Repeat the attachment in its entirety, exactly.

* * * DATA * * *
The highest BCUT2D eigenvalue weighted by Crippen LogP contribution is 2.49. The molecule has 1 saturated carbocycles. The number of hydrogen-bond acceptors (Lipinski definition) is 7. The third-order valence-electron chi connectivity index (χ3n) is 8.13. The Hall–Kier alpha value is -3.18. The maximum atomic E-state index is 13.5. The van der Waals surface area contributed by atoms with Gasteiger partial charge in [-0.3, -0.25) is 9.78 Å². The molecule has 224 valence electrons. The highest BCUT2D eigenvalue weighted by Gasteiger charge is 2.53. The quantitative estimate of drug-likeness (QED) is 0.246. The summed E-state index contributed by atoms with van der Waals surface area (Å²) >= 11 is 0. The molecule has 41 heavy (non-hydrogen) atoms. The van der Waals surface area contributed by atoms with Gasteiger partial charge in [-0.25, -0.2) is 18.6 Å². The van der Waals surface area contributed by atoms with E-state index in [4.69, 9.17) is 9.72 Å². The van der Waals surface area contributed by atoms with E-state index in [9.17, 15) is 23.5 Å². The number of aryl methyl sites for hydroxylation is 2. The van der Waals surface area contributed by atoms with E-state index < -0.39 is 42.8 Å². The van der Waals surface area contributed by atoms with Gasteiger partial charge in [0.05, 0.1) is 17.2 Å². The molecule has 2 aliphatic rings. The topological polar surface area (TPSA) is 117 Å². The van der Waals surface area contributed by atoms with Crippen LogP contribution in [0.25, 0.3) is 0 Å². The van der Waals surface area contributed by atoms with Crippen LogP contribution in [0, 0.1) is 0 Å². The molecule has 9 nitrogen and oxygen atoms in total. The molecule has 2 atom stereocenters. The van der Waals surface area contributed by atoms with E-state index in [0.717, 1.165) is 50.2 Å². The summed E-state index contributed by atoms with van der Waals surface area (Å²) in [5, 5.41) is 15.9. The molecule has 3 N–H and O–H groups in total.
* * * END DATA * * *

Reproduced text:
The highest BCUT2D eigenvalue weighted by Crippen LogP contribution is 2.49. The molecule has 1 saturated carbocycles. The number of hydrogen-bond acceptors (Lipinski definition) is 7. The third-order valence-electron chi connectivity index (χ3n) is 8.13. The Hall–Kier alpha value is -3.18. The maximum atomic E-state index is 13.5. The van der Waals surface area contributed by atoms with Gasteiger partial charge in [-0.3, -0.25) is 9.78 Å². The molecule has 224 valence electrons. The highest BCUT2D eigenvalue weighted by Gasteiger charge is 2.53. The quantitative estimate of drug-likeness (QED) is 0.246. The summed E-state index contributed by atoms with van der Waals surface area (Å²) >= 11 is 0. The molecule has 41 heavy (non-hydrogen) atoms. The van der Waals surface area contributed by atoms with Gasteiger partial charge in [-0.25, -0.2) is 18.6 Å². The van der Waals surface area contributed by atoms with E-state index in [4.69, 9.17) is 9.72 Å². The van der Waals surface area contributed by atoms with E-state index in [9.17, 15) is 23.5 Å². The number of aryl methyl sites for hydroxylation is 2. The van der Waals surface area contributed by atoms with E-state index < -0.39 is 42.8 Å². The van der Waals surface area contributed by atoms with Gasteiger partial charge in [0.05, 0.1) is 17.2 Å². The molecule has 2 aliphatic rings. The topological polar surface area (TPSA) is 117 Å². The van der Waals surface area contributed by atoms with Crippen LogP contribution in [0.25, 0.3) is 0 Å². The van der Waals surface area contributed by atoms with Crippen LogP contribution in [0, 0.1) is 0 Å². The molecule has 9 nitrogen and oxygen atoms in total. The molecule has 2 atom stereocenters. The van der Waals surface area contributed by atoms with E-state index in [0.717, 1.165) is 50.2 Å². The summed E-state index contributed by atoms with van der Waals surface area (Å²) in [5, 5.41) is 15.9. The molecule has 3 N–H and O–H groups in total.